Suboxone contains buprenorphine, which typically is not included in a standard drug screen but may show up on an expanded 12-panel screen if requested.

Drug testing is something that a person may undergo in several scenarios. A drug test may be requested while interviewing for a new job, randomly throughout employment, as part of medical treatment, or before or after a criminal conviction. 

Even though Suboxone is a prescription medication, there are reasons people could be concerned about it showing up on a drug test. It could be that they don’t want their employers to know they’re on a medication designed to help with opioid dependence.

Article at a Glance:

  • A 12-panel drug test may be used in connection with a criminal conviction, medical treatment or employment.
  • Yes, it is possible for suboxone to appear on a 12-panel drug test.
  • There are also five-panel, seven-panel and 10-panel drug tests administered in different circumstances.

Detection Times of Suboxone in Urine

A 12-panel urine test can screen for buprenorphine and methadone, which are both used in the treatment of heroin and opioid addiction. Buprenorphine, which shows up as “BUP” on a drug test, is the active opioid component contained in Suboxone, so it is possible for Suboxone to show up on a 12-panel drug test. There is usually a detection period for Suboxone on a 12-panel drug test, with The National Alliance of Advocates for Buprenorphine Treatment (NAABT) stating that the drug can typically be detected for 7–10 days following the last use. 

Suboxone Drug Test Types

While Suboxone can show up on a 12-panel drug test, there may be variations depending on the specific type of test administered. Different organizations may also have varying cutoff levels for detection of certain substances.  

For example, buprenorphine may be added to 10-panel screenings with extended opioid testing. On standard drug testing panels, buprenorphine isn’t often tested for and has to be specifically included, and it won’t cause positive results for other opiates or opioids. For instance, if a test is screening for oxycodone, buprenorphine would not cause a positive test result for that substance.

Other Types of Drug Tests

There are several different types of drug screenings. The following are some of the most commonly used screenings:

  • Five-panel: The most standard type of drug screening is the five-panel test, which will screen for marijuana, opiates, PCP, cocaine and amphetamines. This is a cost-effective option for employers. 
  • Seven-panel: A seven-panel drug test is usually given to determine if an employee or individual is abusing prescription drugs. This is especially relevant in employment positions where alertness or operating vehicles or machinery is required. In most cases, a seven-panel test will screen for marijuana, cocaine, opiates, PCP, amphetamines, benzodiazepines and barbiturates.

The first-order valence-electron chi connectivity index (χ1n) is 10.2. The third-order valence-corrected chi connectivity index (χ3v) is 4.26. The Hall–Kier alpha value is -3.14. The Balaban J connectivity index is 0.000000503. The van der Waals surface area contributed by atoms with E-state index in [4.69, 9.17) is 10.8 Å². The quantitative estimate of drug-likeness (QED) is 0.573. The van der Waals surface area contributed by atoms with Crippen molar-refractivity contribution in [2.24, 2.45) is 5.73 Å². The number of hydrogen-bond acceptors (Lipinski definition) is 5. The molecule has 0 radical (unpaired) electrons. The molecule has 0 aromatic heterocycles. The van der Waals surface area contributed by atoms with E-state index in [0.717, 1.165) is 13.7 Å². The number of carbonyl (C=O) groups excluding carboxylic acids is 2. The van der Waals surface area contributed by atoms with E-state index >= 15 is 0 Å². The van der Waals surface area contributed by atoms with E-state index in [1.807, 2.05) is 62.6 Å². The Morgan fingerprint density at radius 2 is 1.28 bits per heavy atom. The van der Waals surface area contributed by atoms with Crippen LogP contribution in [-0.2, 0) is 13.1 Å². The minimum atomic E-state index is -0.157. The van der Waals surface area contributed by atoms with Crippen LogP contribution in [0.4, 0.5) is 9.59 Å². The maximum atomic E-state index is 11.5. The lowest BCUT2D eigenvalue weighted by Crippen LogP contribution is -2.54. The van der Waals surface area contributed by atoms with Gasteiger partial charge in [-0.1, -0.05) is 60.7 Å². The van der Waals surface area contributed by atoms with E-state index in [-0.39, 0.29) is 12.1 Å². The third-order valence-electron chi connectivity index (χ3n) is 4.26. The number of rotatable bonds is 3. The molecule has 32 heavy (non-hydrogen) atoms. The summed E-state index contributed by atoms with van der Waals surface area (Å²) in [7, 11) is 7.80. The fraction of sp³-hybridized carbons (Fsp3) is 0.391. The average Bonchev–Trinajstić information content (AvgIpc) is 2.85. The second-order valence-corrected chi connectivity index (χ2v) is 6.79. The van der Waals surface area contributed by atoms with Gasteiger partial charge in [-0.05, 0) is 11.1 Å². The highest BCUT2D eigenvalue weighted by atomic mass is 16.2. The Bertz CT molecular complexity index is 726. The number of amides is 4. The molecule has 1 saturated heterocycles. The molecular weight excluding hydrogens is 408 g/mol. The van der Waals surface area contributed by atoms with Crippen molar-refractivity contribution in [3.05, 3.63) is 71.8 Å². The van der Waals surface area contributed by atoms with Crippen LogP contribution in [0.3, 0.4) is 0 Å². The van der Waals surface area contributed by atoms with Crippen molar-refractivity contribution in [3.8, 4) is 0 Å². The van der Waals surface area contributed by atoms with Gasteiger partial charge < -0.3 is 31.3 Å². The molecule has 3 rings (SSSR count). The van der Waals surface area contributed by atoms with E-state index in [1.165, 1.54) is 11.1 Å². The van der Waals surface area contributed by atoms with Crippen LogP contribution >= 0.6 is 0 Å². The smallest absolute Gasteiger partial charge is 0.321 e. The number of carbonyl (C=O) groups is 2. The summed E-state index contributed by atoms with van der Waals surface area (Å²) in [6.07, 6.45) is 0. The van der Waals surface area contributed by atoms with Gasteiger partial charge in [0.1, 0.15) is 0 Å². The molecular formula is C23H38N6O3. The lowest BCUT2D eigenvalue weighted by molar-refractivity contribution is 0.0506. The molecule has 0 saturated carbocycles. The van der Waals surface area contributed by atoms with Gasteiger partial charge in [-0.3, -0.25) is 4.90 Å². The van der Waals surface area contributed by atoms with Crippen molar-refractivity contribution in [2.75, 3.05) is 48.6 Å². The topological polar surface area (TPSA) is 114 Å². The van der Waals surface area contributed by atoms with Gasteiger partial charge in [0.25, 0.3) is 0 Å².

• Ten-panel: 10-panel drug tests are high-level and may be used in jobs related to law enforcement, or to ensure someone is keeping up with the terms of probation. 10-panel urine tests look for cocaine, marijuana, amphetamines, opiates, PCP, benzodiazepines, methadone, barbiturates, propoxyphene and Quaaludes.
  • Twelve-panel: 12-panel drug tests are usually given in conjunction with a ten-panel test. A twelve-panel screening is designed to look for opiates in depth and prescription painkillers, as well as any other controlled substances. This type of drug test can include buprenorphine (Suboxone), as well as opiates, benzodiazepines, methadone, oxycodone and similar drugs.

See Also: Does alcohol show up on a drug test

If you are seeking treatment for an opiate addiction, The Recovery Village is one of the leading drug addiction treatment centers in the U.S. We approach the recovery process with knowledge and compassion. Call us or contact us to learn more about how to get into a treatment program, or how to help a loved one receive treatment for a substance use disorder.

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Editor – Melissa Carmona
Melissa Carmona puts years of writing and editing experience to work helping people understand substance abuse, addiction and mental health disorders. Read more
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Medically Reviewed By – Jenni Jacobsen, LSW
Dr. Jenni Jacobsen is a licensed social worker through the Ohio Counselor, Social Worker and Marriage and Family Therapist Board. She has over seven years working in the social work field, working with clients with addiction-related and mental health diagnoses. Read more

National Institute on Drug Abuse. “Opioids.” Accessed June 17, 2020.

Harvard Medical School. “Treating opiate addiction, Part 1: De[…]nd maintenance.”  June 27, 2019. Accessed June 17, 2020.

Tomo Drug Testing. “What are the different panel drug tests?” November 4, 2015. Accessed June 17, 2020.

The National Alliance of Advocates for Buprenorphine Treatment. “Does buprenorphine show up in an employer drug screening?” Accessed Jun

Medical Disclaimer

The Recovery Village aims to improve the quality of life for people struggling with substance use or mental health disorder with fact-based content about the nature of behavioral health conditions, treatment options and their related outcomes. We publish material that is researched, cited, edited and reviewed by licensed medical professionals. The information we provide is not intended to be a substitute for professional medical advice, diagnosis or treatment. It should not be used in place of the advice of your physician or other qualified healthcare providers.